It’s an epic battle of biblical proportions in writing. A title is the first impression a writer makes. The few words of a title are as important as the work itself. If the title does not capture the reader in the first few seconds, no connection is made and the reader may never pick up the book let alone open it.
“What’s in a name?” Shakespeare asked.
A 2006 New York Times article, “Titles That Didn’t Smell As Sweet” by Thomas Vinciguerra focused on the importance of these most important words. He begins with the story of a young writer in 1924, who sent his recently completed novel “Trimalchio in West Egg” to Charles Scribner’s Sons. The response the writer received from editor Maxwell Perkins was that the publishers hated the title. Perkins wrote, “Consider as quickly as you can a change.”
F. Scott Fitzgerald quickly heeded the editor’s advice and substituted “The Great Gatsby.”
There are the powerful titles that become part of the vernacular. For example, if you say something is a catch-22, you know there is a quandary. Fortunately for Joseph Heller his World War II novel, originally Catch-18, was renamed to avoid confusion with the soon-to-be-published Mila 18 by Leon Uris. Vinciguerra wrote, “Arguably, the alliterative and palindromic number made for a better title.”
Authors typically do not have the luxury of explaining their title to the reader. And in many cases with books it is often the publisher, not the writer who determines the title. H Jackson Brown, the best-selling author of Life Little Instruction Book told me he always found success in simple titles.
Yet, I am still intrigued by those authors who titles involve linguistic alchemy.
As a high school volleyball coach, I was concerned with who some of my athletes admired and considered role models. I began thinking about some of the women with whom I went to school and served along side in the Army. These women are role models, and if my team learned about some of them maybe they would consider pursuing paths to which they had not previously been exposed.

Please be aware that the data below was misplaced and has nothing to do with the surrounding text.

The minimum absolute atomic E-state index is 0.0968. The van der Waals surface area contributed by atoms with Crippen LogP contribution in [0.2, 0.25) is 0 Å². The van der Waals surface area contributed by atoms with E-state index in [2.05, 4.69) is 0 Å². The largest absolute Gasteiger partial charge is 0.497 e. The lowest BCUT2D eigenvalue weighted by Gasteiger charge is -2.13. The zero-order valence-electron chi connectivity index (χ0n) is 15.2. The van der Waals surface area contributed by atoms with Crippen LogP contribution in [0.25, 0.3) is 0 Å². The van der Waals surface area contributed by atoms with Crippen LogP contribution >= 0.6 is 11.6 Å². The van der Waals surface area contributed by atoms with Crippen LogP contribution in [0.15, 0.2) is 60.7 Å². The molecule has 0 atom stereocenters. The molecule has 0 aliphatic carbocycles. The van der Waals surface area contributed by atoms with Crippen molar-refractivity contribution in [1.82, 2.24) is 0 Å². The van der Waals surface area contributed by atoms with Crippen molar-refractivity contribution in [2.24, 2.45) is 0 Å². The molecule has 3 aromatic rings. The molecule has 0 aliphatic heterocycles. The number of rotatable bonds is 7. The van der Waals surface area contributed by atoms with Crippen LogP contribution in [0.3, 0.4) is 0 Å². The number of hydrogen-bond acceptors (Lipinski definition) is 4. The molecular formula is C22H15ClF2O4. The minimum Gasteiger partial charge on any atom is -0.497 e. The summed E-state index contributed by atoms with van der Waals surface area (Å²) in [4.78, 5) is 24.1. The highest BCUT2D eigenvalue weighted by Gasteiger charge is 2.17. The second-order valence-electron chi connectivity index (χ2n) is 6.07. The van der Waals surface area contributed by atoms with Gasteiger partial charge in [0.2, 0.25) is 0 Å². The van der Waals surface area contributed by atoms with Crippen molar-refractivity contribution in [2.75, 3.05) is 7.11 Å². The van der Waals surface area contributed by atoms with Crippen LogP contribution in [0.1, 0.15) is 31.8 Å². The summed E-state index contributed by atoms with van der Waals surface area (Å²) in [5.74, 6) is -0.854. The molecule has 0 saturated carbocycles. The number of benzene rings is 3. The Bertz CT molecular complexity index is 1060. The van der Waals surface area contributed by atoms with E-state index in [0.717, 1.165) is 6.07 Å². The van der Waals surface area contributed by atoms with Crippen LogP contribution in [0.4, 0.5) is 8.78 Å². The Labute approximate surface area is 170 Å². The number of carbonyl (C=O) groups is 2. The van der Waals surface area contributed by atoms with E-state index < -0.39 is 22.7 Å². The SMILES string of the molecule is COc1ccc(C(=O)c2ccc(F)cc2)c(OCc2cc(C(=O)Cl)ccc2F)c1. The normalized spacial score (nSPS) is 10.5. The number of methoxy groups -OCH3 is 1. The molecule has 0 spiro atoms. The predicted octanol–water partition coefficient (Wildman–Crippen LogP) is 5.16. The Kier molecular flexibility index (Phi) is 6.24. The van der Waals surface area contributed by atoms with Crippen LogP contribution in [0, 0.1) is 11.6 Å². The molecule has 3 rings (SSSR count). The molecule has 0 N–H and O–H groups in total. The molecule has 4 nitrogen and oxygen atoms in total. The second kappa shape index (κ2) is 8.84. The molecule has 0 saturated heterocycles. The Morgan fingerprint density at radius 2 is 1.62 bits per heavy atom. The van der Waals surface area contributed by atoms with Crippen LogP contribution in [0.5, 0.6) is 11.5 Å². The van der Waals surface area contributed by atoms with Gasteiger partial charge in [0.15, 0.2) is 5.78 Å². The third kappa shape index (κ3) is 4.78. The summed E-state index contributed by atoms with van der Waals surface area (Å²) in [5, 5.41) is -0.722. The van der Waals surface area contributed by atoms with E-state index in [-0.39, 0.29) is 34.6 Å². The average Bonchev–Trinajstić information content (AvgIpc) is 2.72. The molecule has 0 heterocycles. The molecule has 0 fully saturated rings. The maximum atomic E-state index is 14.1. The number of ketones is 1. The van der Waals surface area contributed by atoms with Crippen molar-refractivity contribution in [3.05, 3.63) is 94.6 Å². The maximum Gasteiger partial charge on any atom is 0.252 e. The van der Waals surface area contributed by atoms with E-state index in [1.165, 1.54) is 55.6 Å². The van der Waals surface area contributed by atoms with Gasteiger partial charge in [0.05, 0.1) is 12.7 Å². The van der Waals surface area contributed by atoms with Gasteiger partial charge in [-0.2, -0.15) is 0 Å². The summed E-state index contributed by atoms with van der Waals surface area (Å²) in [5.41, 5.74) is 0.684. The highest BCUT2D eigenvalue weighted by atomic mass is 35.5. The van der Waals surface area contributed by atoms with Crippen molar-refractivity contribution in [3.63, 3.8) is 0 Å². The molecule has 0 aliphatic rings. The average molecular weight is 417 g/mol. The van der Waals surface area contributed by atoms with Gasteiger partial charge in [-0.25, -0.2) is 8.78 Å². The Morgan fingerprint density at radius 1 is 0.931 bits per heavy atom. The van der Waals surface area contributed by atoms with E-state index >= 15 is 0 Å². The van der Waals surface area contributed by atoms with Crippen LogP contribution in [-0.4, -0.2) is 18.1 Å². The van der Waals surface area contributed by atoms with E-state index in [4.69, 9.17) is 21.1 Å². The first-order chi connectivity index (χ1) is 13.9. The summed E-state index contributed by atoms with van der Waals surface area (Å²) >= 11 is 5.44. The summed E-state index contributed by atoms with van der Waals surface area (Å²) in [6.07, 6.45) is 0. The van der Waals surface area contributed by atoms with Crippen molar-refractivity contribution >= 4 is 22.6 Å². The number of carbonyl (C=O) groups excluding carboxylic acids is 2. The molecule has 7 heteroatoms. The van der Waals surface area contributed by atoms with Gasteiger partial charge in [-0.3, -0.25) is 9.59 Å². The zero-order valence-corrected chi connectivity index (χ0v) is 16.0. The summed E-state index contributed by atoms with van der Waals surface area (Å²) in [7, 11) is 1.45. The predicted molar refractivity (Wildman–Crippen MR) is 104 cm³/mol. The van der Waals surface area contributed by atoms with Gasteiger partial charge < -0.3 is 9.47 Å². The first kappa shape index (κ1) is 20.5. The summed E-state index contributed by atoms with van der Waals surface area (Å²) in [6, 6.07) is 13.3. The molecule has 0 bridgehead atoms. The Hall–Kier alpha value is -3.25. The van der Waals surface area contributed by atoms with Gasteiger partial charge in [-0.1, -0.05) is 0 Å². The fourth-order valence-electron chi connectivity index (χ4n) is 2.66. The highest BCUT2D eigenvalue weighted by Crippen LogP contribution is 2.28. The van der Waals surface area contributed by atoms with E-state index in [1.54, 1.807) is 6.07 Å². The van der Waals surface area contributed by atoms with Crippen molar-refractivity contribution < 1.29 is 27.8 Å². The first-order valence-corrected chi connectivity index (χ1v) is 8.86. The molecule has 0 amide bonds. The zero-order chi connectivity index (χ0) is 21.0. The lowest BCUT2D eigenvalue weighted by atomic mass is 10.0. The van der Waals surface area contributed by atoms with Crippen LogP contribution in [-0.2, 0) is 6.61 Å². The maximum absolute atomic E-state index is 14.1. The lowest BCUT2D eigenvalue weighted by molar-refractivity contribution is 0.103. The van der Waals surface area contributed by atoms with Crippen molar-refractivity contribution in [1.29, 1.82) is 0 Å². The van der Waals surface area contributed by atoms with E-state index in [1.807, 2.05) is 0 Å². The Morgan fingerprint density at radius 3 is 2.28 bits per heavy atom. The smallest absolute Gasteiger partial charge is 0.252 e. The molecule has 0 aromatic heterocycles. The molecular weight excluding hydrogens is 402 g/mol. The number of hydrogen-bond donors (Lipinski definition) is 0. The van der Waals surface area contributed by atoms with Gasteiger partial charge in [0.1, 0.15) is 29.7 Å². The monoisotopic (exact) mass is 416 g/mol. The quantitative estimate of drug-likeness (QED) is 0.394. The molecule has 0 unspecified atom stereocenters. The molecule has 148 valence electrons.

As I began researching and writing the stories of ordinary women who decided to enter West Point and take an oath to defend our country, I learned they had extraordinary stories of perseverance and integrity. I returned to the chemistry of mixing words in content and title.
A title is born
The title Porcelain on Steel: Women of West Point’s Long Gray Line is based upon the artistic works of Tara Krause, West Point Class of 1982 and her sculptures to honor fallen warrior sisters. I was fascinated by Krause description of the creation of the statues. She explained the process as an interesting dance in seeing how thinly delicate porcelain, wet clay in its most basic form, could be extruded and then draped and shaped over the steel so that it would be strong enough to survive the intense heat of the kiln.
West Point is a four-year leadership crucible with intense heat and pressure. Its mission is to produce leaders of character committed to the values of Duty, Honor, Country, and prepared for a career of professional excellence and service to the Nation as an officer in the United States Army.
Porcelain is a strong, vitreous, translucent ceramic material often used in the making of fine china. Steel is a hard, strong, durable and adaptable alloy of iron and carbon. It is widely used as a structural material in buildings as well as plowshares and swords. As an adjective, steel is suggestive of such character qualities as hard and unflinching. The two materials, porcelain and steel, honor the beauty and underlying strength of West Point women.
Is porcelain fragile?